This is a question concerning Executive Outcomes and UNITA. I concede this question is slightly Tom Clancy-esque, but I think now that these events have been largely declassified all these decades later, the time for speculating is over and now it's time to have a serious political analysis. Here is a quote from Simon Mann:

The weird thing was that most of the South Africans with us [EO], had it been literally years or even months before, would have been fighting on the other side [UNITA]. Because they would have been South African soldiers backed by America.


What political circumstances/conditions made it appealing for South African soldiers to choose EO? I understand Mann's logic up until a point, but I feel that I need to see the larger political landscape to put it into context.

On a side note, if you disagree with Mann's premise, feel free to answer through whatever lens you see fit.

  • 1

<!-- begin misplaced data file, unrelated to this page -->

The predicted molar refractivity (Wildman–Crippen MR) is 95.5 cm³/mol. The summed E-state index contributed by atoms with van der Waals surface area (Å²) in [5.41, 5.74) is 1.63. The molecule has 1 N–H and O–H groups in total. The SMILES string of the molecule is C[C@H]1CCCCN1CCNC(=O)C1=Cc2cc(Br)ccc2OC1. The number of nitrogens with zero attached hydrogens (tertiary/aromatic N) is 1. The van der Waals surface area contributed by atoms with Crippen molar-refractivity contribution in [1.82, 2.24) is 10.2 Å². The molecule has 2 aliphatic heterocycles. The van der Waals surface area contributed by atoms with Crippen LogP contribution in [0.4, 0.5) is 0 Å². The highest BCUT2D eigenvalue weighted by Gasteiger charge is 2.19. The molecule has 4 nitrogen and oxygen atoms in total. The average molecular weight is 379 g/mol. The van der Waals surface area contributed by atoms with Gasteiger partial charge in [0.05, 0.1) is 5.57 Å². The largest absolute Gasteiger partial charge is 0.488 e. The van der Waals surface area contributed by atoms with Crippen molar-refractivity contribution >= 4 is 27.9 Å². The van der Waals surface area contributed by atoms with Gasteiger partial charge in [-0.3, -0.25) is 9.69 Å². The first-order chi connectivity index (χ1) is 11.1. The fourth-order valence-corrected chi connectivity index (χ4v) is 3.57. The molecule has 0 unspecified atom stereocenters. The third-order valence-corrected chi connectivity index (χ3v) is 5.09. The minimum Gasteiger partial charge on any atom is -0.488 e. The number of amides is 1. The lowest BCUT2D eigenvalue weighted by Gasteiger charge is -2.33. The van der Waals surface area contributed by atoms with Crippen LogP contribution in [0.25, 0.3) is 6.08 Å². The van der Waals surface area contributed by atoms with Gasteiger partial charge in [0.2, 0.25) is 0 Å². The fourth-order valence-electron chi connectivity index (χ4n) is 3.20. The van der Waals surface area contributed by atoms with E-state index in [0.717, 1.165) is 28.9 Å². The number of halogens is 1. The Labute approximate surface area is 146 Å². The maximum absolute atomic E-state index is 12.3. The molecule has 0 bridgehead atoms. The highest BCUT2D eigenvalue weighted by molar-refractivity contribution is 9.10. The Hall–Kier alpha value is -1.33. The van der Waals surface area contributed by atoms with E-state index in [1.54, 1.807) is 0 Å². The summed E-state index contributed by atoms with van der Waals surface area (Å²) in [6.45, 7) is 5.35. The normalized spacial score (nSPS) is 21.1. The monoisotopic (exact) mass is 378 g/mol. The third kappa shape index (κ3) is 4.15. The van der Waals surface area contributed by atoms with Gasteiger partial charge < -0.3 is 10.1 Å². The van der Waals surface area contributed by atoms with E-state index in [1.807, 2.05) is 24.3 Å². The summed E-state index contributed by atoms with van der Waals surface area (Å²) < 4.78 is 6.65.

Surely it has to do with the fall of apartheid? I guess you're talking about Mann's actions in Angola. If those were in 1993, wouldn't that have been during the beginning of the process of dismantling apartheid?
    – Obie 2.0
    Mar 9, 2019 at 6:25
  • Simon Mann comments on it in this video. Apr 8, 2020 at 16:13
  • Well, were they even South African soldiers? I thought they were former soldiers. And weren't there South African mercenaries on both sides? Apr 8, 2020 at 17:32
  • What do you mean by "choose"? As in join an indigenous insurgent force?
    – user14430
    Apr 8, 2020 at 23:25
  • 1
    I understand the sentence as "As SA soldiers, the SA government did order them to fight as allies of UNITA; once they were no longer SA soldiers but mercenaries they (or some of them) did chose to fight in EO (perhaps for the money?)" Not an answer as I lack knowledge of the issues of the region, but that is as I read the sentence.
    – SJuan76
    Apr 9, 2020 at 9:24


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